Heroin (diacetylmorphine) is derived from the morphine and is 2-3 times more potent. Heroin causes euphoria, reduces anxiety and has central nervous analgesic properties. It is a highly addictive drug. Pure heroin is a white powder with a bitter taste. Illicit heroin is available as brownish powder and is usually "mixed/cut" with other drugs or substances. Since it is difficult to know the actual strength of the drug, abusers are at risk of overdose or death. Heroin is more often injected, however, it may also be smoked, sniffed, or orally ingested. 
Effects of morphine/heroin
There is a feeling of euphoria (the "rush" with injection of heroin) accompanied by a warm flushing of the skin, a dry mouth, and heavy extremities. Following this, there could be a wakeful and drowsy state.  Mental functioning becomes clouded. There could be nausea, pinpoint pupils, and slow shallow respiration. Overdose may result in severe respiratory depression, hypotension, muscle spasms, convulsions, coma, and death. IV heroin use is complicated by other issues such as the sharing of contaminated needles, the spread of HIV/AIDS, hepatitis, and toxic reactions to heroin impurities.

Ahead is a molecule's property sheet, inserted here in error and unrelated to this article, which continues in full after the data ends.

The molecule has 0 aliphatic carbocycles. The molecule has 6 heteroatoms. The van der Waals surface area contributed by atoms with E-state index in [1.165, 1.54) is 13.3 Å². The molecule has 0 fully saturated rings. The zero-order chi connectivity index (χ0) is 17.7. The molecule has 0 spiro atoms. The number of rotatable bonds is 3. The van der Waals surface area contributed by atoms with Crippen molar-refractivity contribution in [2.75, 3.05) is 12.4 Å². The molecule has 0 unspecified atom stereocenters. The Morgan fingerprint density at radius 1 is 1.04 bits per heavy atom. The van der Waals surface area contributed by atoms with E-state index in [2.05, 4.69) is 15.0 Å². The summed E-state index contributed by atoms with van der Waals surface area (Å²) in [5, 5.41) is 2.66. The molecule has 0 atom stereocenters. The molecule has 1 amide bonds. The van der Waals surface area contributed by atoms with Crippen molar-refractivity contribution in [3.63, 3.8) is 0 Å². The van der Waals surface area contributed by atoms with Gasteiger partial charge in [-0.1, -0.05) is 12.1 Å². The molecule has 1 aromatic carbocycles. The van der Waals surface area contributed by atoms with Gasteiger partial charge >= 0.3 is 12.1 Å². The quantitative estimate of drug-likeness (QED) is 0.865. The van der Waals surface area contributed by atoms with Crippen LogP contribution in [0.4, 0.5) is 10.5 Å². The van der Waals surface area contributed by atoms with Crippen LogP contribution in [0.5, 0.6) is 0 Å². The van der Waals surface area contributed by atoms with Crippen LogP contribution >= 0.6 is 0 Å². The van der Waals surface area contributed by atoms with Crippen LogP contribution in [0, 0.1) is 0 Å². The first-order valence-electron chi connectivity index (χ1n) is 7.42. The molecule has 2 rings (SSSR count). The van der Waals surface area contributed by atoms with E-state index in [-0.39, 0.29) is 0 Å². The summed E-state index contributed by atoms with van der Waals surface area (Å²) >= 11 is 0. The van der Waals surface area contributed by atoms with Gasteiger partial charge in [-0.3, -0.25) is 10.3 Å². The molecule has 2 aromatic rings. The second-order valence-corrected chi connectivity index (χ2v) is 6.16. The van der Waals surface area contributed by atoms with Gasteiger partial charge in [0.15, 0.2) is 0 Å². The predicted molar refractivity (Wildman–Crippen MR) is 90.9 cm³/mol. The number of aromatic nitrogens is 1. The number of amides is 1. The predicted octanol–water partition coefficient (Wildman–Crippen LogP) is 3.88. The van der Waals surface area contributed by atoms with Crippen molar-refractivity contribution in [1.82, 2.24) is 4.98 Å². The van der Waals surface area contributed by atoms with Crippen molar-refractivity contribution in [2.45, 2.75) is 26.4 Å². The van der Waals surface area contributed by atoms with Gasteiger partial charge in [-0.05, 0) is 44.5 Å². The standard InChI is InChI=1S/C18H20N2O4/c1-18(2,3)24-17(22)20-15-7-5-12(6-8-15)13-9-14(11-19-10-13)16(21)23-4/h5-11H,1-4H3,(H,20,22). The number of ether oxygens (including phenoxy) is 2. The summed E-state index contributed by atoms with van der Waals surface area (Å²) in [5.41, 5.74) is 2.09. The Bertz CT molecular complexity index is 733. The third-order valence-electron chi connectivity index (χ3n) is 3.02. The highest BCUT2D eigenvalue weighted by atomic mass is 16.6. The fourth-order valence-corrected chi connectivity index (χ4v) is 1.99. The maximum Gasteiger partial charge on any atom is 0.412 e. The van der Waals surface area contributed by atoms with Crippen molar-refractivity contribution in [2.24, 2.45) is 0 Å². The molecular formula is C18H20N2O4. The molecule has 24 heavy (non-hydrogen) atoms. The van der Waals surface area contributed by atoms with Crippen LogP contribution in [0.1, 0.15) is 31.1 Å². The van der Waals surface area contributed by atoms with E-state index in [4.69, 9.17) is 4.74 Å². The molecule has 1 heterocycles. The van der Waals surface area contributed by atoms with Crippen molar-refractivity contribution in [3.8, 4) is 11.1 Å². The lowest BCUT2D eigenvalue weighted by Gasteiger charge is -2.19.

Heroin overdose is a medical emergency that requires treatment with naloxone. IV naloxone reverses the respiratory depression within 2 min.  Usual dose is 0.4 mg IV or IM and can be repeated till a maximum of 2 mg. Repeated doses may be required as naloxone is shorter acting agent (30-120 min) as compared to the opioid. Supportive therapy with respiratory support (oxygen/ventilation), IV fluids, and other adjunctive medications may be required. ,
For chronic use/addiction, oral methadone, buprenorphine, and naltrexone (intramuscular depot injection) are treatment options.
[Table 4] summarizes the common toxidrome observed with recreational drugs and [Table 5] highlights the pharmacology and symptomatology associated with commonly used recreational drugs.[Table 6] gives the management of various recreational drugs.
| Newer recreational agents|| |
The last half of the century has seen the emergence of newer substances of abuse in India. The use of traditional forms of opioids has been supplanted by use of newer opioids. On the other hand, club drugs, volatile solvents, and stimulants have made significant inroads among select population groups. The newer and emerging drugs of abuse in India are discussed below.